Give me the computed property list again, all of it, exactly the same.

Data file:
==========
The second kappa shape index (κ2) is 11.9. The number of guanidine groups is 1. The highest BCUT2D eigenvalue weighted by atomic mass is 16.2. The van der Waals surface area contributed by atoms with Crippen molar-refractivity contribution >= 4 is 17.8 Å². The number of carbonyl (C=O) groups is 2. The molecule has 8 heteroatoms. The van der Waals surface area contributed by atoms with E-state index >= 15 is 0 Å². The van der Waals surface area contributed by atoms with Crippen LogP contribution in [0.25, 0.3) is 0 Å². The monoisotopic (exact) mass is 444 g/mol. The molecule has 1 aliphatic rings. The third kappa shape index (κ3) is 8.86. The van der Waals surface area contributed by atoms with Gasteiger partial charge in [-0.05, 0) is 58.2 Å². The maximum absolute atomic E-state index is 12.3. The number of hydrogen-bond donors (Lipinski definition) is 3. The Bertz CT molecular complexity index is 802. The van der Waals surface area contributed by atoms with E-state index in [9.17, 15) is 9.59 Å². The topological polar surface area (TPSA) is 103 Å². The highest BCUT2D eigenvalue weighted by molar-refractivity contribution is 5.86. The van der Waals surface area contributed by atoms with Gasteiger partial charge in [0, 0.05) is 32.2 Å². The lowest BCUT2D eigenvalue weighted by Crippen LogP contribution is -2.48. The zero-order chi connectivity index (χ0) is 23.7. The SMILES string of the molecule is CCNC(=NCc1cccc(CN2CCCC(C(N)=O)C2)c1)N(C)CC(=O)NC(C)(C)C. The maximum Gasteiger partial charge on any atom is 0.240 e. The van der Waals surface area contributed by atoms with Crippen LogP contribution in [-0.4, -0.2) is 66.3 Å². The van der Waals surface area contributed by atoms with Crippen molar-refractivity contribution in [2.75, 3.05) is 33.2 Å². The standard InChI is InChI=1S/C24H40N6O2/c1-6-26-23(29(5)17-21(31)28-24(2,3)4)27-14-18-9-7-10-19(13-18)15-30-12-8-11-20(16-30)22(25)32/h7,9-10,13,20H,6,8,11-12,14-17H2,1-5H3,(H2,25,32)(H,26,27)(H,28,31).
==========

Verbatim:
The second kappa shape index (κ2) is 11.9. The number of guanidine groups is 1. The highest BCUT2D eigenvalue weighted by atomic mass is 16.2. The van der Waals surface area contributed by atoms with Crippen molar-refractivity contribution >= 4 is 17.8 Å². The number of carbonyl (C=O) groups is 2. The molecule has 8 heteroatoms. The van der Waals surface area contributed by atoms with E-state index >= 15 is 0 Å². The van der Waals surface area contributed by atoms with Crippen LogP contribution in [0.25, 0.3) is 0 Å². The monoisotopic (exact) mass is 444 g/mol. The molecule has 1 aliphatic rings. The third kappa shape index (κ3) is 8.86. The van der Waals surface area contributed by atoms with Gasteiger partial charge in [-0.05, 0) is 58.2 Å². The maximum absolute atomic E-state index is 12.3. The number of hydrogen-bond donors (Lipinski definition) is 3. The Bertz CT molecular complexity index is 802. The van der Waals surface area contributed by atoms with E-state index in [9.17, 15) is 9.59 Å². The topological polar surface area (TPSA) is 103 Å². The highest BCUT2D eigenvalue weighted by molar-refractivity contribution is 5.86. The van der Waals surface area contributed by atoms with Gasteiger partial charge in [0, 0.05) is 32.2 Å². The lowest BCUT2D eigenvalue weighted by Crippen LogP contribution is -2.48. The zero-order chi connectivity index (χ0) is 23.7. The SMILES string of the molecule is CCNC(=NCc1cccc(CN2CCCC(C(N)=O)C2)c1)N(C)CC(=O)NC(C)(C)C. The maximum Gasteiger partial charge on any atom is 0.240 e. The van der Waals surface area contributed by atoms with Crippen LogP contribution in [-0.4, -0.2) is 66.3 Å². The van der Waals surface area contributed by atoms with Crippen molar-refractivity contribution in [2.75, 3.05) is 33.2 Å². The standard InChI is InChI=1S/C24H40N6O2/c1-6-26-23(29(5)17-21(31)28-24(2,3)4)27-14-18-9-7-10-19(13-18)15-30-12-8-11-20(16-30)22(25)32/h7,9-10,13,20H,6,8,11-12,14-17H2,1-5H3,(H2,25,32)(H,26,27)(H,28,31).